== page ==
This idyllic Surrey village sees demand from families way outstripping supply
Shamley Green is the epitome of a quintessential Surrey village. At weekends, the gentle thwack of willow can be heard across the village green as spectators from the adjacent Red Lion pub watch the the local cricket team take on their rivals; the village green is also surrounded by period properties which adds to the aesthetic appeal.
The surrounding countryside is beautiful with direct links on to the Downs Way which provides mile upon mile of walking, riding and cycling opportunities across to Blackheath and Farley Heath.
Shamley Green however, has a lot more to it than merely resembling a set from Midsomer Murders. Many Londoners choose it as their first move out of the city, due to the choice of good property and excellent schools. Once they move, many families then tend not to leave: it is common to find some 3rd generation families still here thanks to the vibrant social calendar and close knit community found in the village.
Local schooling is excellent; there is a village nursery, pre-school, C of E Infant School and a Montessori school. Many children are enrolled into the independent Longacre School, which is tucked away behind the village green a very popular choice for local families. St. Catherine’s School and St. Catherine’s Prep School in nearby Bramley are held in high regard, and Cranleigh School and Cranleigh Prep are other very popular choices.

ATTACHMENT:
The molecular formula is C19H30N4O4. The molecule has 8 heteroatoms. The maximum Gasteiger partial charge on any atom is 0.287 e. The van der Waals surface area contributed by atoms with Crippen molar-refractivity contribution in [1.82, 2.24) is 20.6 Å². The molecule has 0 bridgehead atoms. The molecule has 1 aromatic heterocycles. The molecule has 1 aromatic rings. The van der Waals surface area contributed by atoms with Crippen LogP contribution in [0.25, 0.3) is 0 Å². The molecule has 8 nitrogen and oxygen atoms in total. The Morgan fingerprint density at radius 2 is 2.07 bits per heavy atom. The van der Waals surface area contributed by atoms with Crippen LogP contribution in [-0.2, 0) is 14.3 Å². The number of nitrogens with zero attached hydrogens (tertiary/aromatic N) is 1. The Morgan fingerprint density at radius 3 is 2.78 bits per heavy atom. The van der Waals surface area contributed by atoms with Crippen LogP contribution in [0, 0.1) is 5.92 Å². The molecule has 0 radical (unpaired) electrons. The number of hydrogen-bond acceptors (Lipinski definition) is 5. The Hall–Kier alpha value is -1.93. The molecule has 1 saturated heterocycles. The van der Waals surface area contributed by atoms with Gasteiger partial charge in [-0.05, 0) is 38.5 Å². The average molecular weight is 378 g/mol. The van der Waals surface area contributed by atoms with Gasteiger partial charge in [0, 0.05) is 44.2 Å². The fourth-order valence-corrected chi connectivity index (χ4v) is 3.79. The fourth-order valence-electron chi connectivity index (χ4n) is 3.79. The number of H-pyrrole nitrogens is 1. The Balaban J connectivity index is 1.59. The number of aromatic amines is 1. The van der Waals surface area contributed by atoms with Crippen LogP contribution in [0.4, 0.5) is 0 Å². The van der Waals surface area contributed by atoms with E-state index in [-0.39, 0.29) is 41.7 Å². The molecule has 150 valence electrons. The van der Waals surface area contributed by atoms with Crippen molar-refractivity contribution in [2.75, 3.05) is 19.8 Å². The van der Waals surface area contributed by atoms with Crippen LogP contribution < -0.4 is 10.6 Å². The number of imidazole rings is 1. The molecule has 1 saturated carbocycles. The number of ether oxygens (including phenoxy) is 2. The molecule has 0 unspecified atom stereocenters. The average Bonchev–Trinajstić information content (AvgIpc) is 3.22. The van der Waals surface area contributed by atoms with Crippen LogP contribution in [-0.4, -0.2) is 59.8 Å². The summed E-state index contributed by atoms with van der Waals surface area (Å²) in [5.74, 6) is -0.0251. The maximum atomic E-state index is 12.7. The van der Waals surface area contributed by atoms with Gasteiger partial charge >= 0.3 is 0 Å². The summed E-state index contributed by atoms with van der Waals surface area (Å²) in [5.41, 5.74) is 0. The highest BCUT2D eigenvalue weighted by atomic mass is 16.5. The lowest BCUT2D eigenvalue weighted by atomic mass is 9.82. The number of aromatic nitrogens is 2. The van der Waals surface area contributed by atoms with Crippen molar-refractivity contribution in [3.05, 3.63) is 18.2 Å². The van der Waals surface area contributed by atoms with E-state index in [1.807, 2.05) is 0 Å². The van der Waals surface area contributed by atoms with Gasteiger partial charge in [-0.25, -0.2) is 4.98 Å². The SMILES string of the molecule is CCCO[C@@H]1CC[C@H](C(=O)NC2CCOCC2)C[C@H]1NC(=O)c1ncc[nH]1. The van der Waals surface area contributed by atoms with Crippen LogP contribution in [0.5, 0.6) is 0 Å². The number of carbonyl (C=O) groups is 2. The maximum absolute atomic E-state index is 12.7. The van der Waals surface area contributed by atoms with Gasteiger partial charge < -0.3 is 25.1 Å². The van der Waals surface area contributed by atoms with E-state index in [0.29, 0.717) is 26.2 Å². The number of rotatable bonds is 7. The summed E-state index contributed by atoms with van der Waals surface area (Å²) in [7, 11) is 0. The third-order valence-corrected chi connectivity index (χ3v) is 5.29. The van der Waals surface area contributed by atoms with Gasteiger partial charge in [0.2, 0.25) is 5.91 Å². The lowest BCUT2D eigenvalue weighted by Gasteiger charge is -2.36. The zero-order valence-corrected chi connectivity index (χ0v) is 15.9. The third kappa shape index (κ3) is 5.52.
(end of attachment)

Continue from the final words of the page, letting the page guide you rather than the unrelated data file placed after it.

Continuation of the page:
The Speckledy Hen Café and Deli opened some two years ago by some local mothers and has fast become the “go-to” place for locals. Many mothers from Longacre choose to drop in on their way to or from the school run. The cafe has recently introduced a tea menu for children, which helps when picking up siblings from school at various times. The Deli stocks a great range of products, boutique home wares, and fresh flower posies and the whole café has a lovely country feel and a small courtyard to the rear which captures the summer sun.
The Red Lion pub and the Bricklayers Arms are focal points for the village, while the church is set back form the road leading out of the village and is home to an active Choir group.
The village is understood to have been the childhood home of Sir Richard Branson and also the inspiration behind the name Alfred Hitchcock gave to his film production company “Shamley Productions”. Shamley Green’s most obscure claim to fame however is being the set of the 2013 Horizon documentary ‘The Secret Life of a Cat’. 30 resident Shamley Green felines were fitted with GPS collars and cat cams and filmed during a 24 hour period to see just what cats get up to in their day and how far from home they actually do roam.
Shamley Green is also the home of Santa Fir, the largest independent Christmas tree grower and farm in the UK. The farm brings in reindeer around the festive season, to the delight of the children in the village, and families come from miles around to get their Norwegian Spruce come December.
Some consider one of the only downsides to Shamley Green is the commute. Whilst excellent for family life, commuters are looking at up to a 90 minute journey to London. Although trains run frequently from Guildford into Waterloo within 34 minutes, the morning run into Guildford can be a lengthy one due to traffic. Getting a seat on the train is never guaranteed at busy times, as the Portsmouth Harbour – Waterloo line is a busy one. Some clients I have worked with make the journey on a scooter, which deals effectively with any traffic congestion problems en-route to the station, which has undercover secure motorcycle parking.